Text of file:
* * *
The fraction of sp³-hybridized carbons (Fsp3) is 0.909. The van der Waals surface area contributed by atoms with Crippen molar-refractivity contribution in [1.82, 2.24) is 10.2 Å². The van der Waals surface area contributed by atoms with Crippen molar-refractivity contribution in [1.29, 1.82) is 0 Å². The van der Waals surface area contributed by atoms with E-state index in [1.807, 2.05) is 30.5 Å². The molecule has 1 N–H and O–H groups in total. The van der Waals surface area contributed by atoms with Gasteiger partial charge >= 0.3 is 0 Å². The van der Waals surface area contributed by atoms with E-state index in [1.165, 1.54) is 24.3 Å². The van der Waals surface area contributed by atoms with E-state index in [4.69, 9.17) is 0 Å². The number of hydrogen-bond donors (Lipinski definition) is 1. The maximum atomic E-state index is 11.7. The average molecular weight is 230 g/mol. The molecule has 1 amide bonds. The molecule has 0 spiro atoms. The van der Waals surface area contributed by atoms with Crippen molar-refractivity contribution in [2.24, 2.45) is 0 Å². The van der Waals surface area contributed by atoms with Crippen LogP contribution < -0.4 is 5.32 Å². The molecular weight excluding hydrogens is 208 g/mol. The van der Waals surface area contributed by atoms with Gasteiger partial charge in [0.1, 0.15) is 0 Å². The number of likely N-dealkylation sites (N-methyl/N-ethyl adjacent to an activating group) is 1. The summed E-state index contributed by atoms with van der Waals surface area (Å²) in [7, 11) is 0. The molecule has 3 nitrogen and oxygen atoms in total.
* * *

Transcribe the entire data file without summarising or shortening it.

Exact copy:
The fraction of sp³-hybridized carbons (Fsp3) is 0.909. The van der Waals surface area contributed by atoms with Crippen molar-refractivity contribution in [1.82, 2.24) is 10.2 Å². The van der Waals surface area contributed by atoms with Crippen molar-refractivity contribution in [1.29, 1.82) is 0 Å². The van der Waals surface area contributed by atoms with E-state index in [1.807, 2.05) is 30.5 Å². The molecule has 1 N–H and O–H groups in total. The van der Waals surface area contributed by atoms with Gasteiger partial charge >= 0.3 is 0 Å². The van der Waals surface area contributed by atoms with E-state index in [1.165, 1.54) is 24.3 Å². The van der Waals surface area contributed by atoms with E-state index in [4.69, 9.17) is 0 Å². The number of hydrogen-bond donors (Lipinski definition) is 1. The maximum atomic E-state index is 11.7. The average molecular weight is 230 g/mol. The molecule has 1 amide bonds. The molecule has 0 spiro atoms. The van der Waals surface area contributed by atoms with Crippen molar-refractivity contribution in [2.24, 2.45) is 0 Å². The van der Waals surface area contributed by atoms with Crippen LogP contribution < -0.4 is 5.32 Å². The molecular weight excluding hydrogens is 208 g/mol. The van der Waals surface area contributed by atoms with Gasteiger partial charge in [0.1, 0.15) is 0 Å². The number of likely N-dealkylation sites (N-methyl/N-ethyl adjacent to an activating group) is 1. The summed E-state index contributed by atoms with van der Waals surface area (Å²) in [7, 11) is 0. The molecule has 3 nitrogen and oxygen atoms in total.